Bartlett Tripp Edit Profile
He then attended Albany Law School, graduating in 1867.
The family moved from Harmony to the nearby town of Ripley in 1844. Bartlett Tripp entered Colby College in 1857, but left without graduating in 1861 to travel to California. On the way he visited his older half-brother William in Iowa and also visited the south-eastern part of the Dakota Territory.
He eventually returned to Maine to regain his health. Following law school, Tripp practiced law, first in Maine and then in Yankton with his half-brother William, who had been appointed as a Surveyor General for Dakota Territory. Bartlett was part of a commission that codified the laws of the territory, and served as president of an 1883 constitutional convention.
From 1885 to 1889 he served as Chief Justice of the territorial Supreme Court. From 1893 to 1897 he served as Ambassador to Austria under president Grover Cleveland. In December 1897 he was elected to be the first president of the new South Dakota Bar Association.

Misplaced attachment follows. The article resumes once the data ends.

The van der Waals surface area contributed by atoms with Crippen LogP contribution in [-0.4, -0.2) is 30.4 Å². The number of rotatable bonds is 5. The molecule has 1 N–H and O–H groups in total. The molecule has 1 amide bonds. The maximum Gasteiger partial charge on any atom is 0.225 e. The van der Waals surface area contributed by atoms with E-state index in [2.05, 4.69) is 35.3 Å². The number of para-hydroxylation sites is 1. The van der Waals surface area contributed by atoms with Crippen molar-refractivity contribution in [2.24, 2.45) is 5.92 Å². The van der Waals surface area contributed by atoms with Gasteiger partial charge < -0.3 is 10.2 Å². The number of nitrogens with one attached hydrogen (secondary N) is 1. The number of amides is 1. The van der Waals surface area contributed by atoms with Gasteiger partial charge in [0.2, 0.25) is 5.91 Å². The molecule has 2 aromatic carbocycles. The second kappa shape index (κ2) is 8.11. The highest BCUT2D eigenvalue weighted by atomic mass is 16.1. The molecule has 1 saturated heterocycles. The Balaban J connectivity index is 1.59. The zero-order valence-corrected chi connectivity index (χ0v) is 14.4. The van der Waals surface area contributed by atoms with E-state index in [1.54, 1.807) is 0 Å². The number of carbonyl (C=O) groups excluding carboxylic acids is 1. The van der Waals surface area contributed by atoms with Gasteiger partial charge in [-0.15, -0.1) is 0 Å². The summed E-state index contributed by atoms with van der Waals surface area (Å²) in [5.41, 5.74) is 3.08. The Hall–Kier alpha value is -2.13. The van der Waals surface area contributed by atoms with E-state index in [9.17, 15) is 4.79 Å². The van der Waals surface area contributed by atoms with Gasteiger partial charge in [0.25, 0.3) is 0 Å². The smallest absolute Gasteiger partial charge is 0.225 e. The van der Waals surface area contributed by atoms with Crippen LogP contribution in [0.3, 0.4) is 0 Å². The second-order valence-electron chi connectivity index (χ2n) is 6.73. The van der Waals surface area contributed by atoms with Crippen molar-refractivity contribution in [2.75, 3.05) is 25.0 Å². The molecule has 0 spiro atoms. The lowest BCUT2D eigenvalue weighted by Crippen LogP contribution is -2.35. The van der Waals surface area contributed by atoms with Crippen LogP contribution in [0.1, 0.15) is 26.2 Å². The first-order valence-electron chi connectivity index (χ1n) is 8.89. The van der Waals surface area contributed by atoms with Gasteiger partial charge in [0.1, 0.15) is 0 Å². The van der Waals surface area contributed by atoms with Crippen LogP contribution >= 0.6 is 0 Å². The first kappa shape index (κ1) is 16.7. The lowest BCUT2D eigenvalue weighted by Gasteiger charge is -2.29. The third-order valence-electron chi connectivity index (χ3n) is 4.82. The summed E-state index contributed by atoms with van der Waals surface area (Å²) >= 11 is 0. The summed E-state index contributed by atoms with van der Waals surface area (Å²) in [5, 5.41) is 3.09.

In 1899, at the request of McKinley, he headed an American/British/German commission which visited Samoa and helped negotiate the Tripartite Convention of 1899 which settled disputes between those countries over the area. Tripp later published a book on his experiences there (My Trip to Samoa, 1911). After the establishment of the University of South Dakota College of Law in 1901, he lectured on constitutional law and taxation there.
Tripp was briefly considered a candidate to be the Republican nominee for Vice President under McKinley in 1900, but he withdrew after Theodore Roosevelt entered the field. Tripp County and the town of Tripp in South Dakota are named after Bartlett Tripp. Tripp Park in Yankton was sold to the city for $1 by Tripp's estate.
Tripp had intended to give the land to the city, but hadn't completed the transaction in his lifetime.
He was active in Democratic Party politics, serving as Dakota Territory party chairman, delegate to the national convention in 1872 and 1892, and in 1878 the Democratic candidate for the Territory's delegate in Congress.